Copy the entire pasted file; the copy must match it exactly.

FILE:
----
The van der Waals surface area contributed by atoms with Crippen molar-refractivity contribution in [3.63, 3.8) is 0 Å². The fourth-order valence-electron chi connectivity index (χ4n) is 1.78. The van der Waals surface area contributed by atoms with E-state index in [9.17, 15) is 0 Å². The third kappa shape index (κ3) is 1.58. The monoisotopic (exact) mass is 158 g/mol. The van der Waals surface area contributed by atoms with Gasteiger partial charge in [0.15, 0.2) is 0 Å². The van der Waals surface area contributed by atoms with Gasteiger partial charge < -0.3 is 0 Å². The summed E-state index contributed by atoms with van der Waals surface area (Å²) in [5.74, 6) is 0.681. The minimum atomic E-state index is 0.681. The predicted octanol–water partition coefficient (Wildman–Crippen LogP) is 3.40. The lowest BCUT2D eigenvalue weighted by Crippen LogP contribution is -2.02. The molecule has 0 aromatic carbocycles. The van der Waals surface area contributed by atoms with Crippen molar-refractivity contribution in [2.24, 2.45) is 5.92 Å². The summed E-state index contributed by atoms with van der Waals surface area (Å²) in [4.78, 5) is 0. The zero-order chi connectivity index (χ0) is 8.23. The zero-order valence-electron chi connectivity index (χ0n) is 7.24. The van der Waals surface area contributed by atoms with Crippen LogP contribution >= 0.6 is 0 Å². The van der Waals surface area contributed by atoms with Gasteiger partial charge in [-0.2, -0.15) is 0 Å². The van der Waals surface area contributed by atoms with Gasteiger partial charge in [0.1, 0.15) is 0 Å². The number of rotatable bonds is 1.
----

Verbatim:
The van der Waals surface area contributed by atoms with Crippen molar-refractivity contribution in [3.63, 3.8) is 0 Å². The fourth-order valence-electron chi connectivity index (χ4n) is 1.78. The van der Waals surface area contributed by atoms with E-state index in [9.17, 15) is 0 Å². The third kappa shape index (κ3) is 1.58. The monoisotopic (exact) mass is 158 g/mol. The van der Waals surface area contributed by atoms with Gasteiger partial charge in [0.15, 0.2) is 0 Å². The van der Waals surface area contributed by atoms with Gasteiger partial charge < -0.3 is 0 Å². The summed E-state index contributed by atoms with van der Waals surface area (Å²) in [5.74, 6) is 0.681. The minimum atomic E-state index is 0.681. The predicted octanol–water partition coefficient (Wildman–Crippen LogP) is 3.40. The lowest BCUT2D eigenvalue weighted by Crippen LogP contribution is -2.02. The molecule has 0 aromatic carbocycles. The van der Waals surface area contributed by atoms with Crippen molar-refractivity contribution in [2.24, 2.45) is 5.92 Å². The summed E-state index contributed by atoms with van der Waals surface area (Å²) in [4.78, 5) is 0. The zero-order chi connectivity index (χ0) is 8.23. The zero-order valence-electron chi connectivity index (χ0n) is 7.24. The van der Waals surface area contributed by atoms with Crippen LogP contribution >= 0.6 is 0 Å². The van der Waals surface area contributed by atoms with Gasteiger partial charge in [-0.2, -0.15) is 0 Å². The van der Waals surface area contributed by atoms with Gasteiger partial charge in [0.1, 0.15) is 0 Å². The number of rotatable bonds is 1.